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  • Widescreen 2.35:1
  • 16:9 Enhanced
  • Dual Layer (RSDL 1:16.34)
  • English: Dolby Digital 5.1 Surround
  • English: Dolby Digital Surround
    English - Hearing Impaired
  • 1 Theatrical trailer
  • 1 Audio commentary - Director William Friedkin
  • 6 Cast/crew biographies
  • 2 Featurette

Rules Of Engagement

Roadshow Entertainment/Roadshow Entertainment . R4 . COLOR . 122 mins . MA15+ . PAL


When the words "troubled production history" are mentioned in many reviews of and reports about a film, it's not unwise to be a little wary about the final product that you're about to sit down to watch. For Rules Of Engagement - a film that briefly topped the US box office upon its release there last year - that troubled history appears to have resulted from the clash between the current Hollywood philosophy of "the audience is always right" and the intentions of the film's original writer. Extensively altered after screenings to test audiences (indeed, TWO directors of photography are credited and key lines of dialogue were obviously altered at the last minute, often a sure sign of a problem production), the final cut of Rules Of Engagement offended the writer of the original story (James Webb, a Vietnam veteran and former US Naval Secretary to the Reagan Government) so strongly that he asked to have his name removed from the picture (changes were obligingly made, and his name remains). With all this second-guessing during post-production, does this film stand on its own merits? If not for some fatal flaws in plot and structure, the answer would have certainly been yes.

The film opens with Marine Colonel Terry Childers (Jackson), and Colonel Hayes Hodges (Jones, whose character's name is lazily mistyped as "Hays Lodgers" on the DVD's back cover!) in the midst of the Vietnam War in 1968. In a moment that will redefine their futures, Childers saves Hodges' life in dramatic (and dubious) fashion; Childers remains a Marine, but Hodges, alive but wounded, spends the next three decades as a military lawyer after being injured.

Flash forward to 1996. Childers is sent to Yemen to "babysit" a demonstration against the US Embassy there - a demonstration that turns violent, forcing the evacuation of the Ambassador (Kingsley), his wife (Archer, barely seen in the final cut) and his son, while Childers attempts to save his troops. In doing so, he unleashes untold violence on the demonstrators in what is, paradoxically, the film's most confused yet compelling scene. Back in the US, he is charged with the murder of innocent civilians; Hodges is dragged from the brink of retirement to defend the man that saved his life back in '68. Did he commit murder, or did he act honourably? Incredibly, as director William Friedkin (The Exorcist, The French Connection) points out in this disc's commentary track, that decision was left to test screening audiences, who quite literally chose the film's ending - and demanded the addition of closing "where are they now" captions which undermine the entire movie. Friedkin, for his part, does sound a bit uneasy with the decisions made, but insists that the audience is always right - "we don't make movies to hang in museums". With an attitude like that, it's not surprising Friedkin's career has waned since his halcyon '70s days.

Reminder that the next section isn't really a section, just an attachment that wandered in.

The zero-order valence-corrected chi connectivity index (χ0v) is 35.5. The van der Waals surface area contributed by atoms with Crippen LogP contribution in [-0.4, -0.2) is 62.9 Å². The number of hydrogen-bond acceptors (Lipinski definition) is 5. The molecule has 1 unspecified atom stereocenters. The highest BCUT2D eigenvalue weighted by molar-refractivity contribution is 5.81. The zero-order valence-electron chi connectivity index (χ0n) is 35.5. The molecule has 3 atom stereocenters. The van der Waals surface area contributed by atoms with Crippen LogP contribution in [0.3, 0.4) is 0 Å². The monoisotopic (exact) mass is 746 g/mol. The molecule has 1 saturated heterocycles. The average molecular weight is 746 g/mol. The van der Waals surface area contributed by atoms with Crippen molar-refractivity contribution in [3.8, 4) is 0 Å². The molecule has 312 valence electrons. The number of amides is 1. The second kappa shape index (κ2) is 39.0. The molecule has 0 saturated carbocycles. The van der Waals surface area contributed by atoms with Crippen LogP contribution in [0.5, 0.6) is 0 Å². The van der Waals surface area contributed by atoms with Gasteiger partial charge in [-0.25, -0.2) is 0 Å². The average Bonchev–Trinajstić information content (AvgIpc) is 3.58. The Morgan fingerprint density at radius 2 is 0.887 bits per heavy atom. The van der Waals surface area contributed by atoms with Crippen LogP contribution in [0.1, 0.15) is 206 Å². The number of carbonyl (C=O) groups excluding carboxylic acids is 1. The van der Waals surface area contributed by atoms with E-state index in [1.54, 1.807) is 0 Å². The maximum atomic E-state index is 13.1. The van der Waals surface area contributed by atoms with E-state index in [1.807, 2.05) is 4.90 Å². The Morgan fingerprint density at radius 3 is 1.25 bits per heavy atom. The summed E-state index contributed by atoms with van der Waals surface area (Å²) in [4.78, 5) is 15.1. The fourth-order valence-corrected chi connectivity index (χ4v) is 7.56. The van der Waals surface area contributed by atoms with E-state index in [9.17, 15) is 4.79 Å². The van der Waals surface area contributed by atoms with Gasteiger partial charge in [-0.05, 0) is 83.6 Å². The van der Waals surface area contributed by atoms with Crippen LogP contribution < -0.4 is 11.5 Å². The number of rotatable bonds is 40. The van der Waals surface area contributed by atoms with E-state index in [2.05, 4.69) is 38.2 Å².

The plot here bears striking similarities to recent movies - most notably Courage Under Fire in the first half and A Few Good Men in the second. And taken at face value, this one's a perfectly entertaining couple of hours - as long as you don't look too closely. The script - by Stephen Gaghan, who just won a Golden Globe award for his script for Traffic - is incredibly lazy in places, particularly in the military court martial that makes up much of the second half of the film. Too much is made of that curiously American brand of "honour at all costs" and many will cringe frequently - while others will detect a not unsubtle racism in the screenplay.

The acting is strong - Jones and Jackson in particular, with Guy Pearce efficient but curiously stilted as prosecutor Major Biggs. Kingsley and Archer are virtually irrelevant to the film except as transient plot devices.

Ultimately, though, the amount of money thrown at this film is there to see on the screen, and thanks to the lead actors' performances and some striking visuals - particularly the visceral Saving Private Ryan style war sequences - Rules Of Engagement works well as no-brainer entertainment. Just don't expect to be enlightened, even if the director constantly states (in his commentary) that you should be.